Emergency Committee for Israel (ECI): The Israeli newspaper Haaretz reports:

Washington observers may feel there is no obvious shortage of pro-Israel lobbyists in the city—but a group of leading American conservatives thinks otherwise and has set up a new campaign group to attack President Obama over his ‘anti-Israel’ stance.

The Emergency Committee for Israel presents a potent combination of Republican Party neoconservatives and Evangelical Christians. The new group’s board includes Weekly Standard Editor William Kristol and Gary Bauer, a former Republican presidential candidate who leads the group American Values, as well as Rachel Abrams, a conservative writer and activist.

The Committee produced an advertisement against Ron Paul that ran in South Carolina because of Paul’s opposition to U.S. aid to Israel and other countries. ECI is currently funding tens of thousands of dollars worth of anti-Obama advertising.

Hadassah (Women’s Zionist Organization of America): Founded in 1912, Hadassah is "a volunteer organization that inspires a passion for and commitment to its partnership with the land and people of Israel." It has chapters across the U.S. and "more than 330,000… Members, Associates and supporters." It regularly advocates on behalf of Israel and is currently pushing anti-Iran legislation. It has annual revenues of nearly $100 million and $400 million in net assets.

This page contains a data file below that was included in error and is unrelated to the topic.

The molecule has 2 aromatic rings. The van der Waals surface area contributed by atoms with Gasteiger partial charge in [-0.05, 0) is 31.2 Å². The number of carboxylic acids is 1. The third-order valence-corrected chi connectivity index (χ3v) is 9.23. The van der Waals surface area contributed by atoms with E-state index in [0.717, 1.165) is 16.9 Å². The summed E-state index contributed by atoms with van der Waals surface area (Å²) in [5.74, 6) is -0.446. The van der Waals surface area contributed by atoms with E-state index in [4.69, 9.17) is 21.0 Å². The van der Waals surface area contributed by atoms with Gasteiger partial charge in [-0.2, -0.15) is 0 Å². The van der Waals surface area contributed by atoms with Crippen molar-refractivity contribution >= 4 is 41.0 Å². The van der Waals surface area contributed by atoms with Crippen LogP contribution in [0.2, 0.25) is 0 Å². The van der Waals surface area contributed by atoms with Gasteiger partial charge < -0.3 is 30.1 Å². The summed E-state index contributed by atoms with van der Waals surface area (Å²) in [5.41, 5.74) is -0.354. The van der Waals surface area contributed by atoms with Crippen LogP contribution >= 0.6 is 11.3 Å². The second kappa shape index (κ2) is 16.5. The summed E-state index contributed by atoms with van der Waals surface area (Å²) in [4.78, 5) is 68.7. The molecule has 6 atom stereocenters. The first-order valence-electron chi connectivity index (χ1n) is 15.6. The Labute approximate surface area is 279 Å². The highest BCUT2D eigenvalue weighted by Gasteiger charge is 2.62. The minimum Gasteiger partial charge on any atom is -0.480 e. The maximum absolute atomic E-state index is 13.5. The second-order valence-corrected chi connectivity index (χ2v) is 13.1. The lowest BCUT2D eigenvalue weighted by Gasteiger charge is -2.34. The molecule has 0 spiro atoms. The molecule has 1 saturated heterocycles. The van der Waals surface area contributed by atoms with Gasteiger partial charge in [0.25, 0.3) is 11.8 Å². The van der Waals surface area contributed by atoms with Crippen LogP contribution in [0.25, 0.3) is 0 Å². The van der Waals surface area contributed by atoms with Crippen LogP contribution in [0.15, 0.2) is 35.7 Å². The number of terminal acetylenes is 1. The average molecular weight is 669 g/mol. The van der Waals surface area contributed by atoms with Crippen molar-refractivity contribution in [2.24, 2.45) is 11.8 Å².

America’s Voices in Israel (AVI): A project of the Conference of Presidents, AVI works to "strengthen American understanding of and support for Israel by inviting U.S.-based radio talk show hosts to see Israel and broadcast their programs live from Jerusalem." It also brings celebrities and other "opinion makers" on guided tours of Israel.

Jewish Community Relations Councils, Jewish Federations, Hillels

(Click on each title to see an example), and similar organizations promote Israeli interests in virtually every city in the United States. Click here for an example of a Jewish Federation pressuring a conference that criticizes Israel.

Jewish and Zionist community organizations:

  • Jewish Council for Public Affairs
  • Jewish National Federation (JNF)
  • Zionist Organiation of America (ZOA)
  • American Jewish Committee (AJC)
  • World Jewish Congress
  • Friends of Aish Hatorah
  • Chabad

Political organizations and think tanks:

  • Republican Jewish Coalition
  • National Jewish Democratic Council
  • Foundation for Defense of Democracies
  • JINSA
  • Saban Center at Brookings
  • Center for Security Policy, neo-con brain center
  • Foreign Policy Initiative (PNAC 2.0)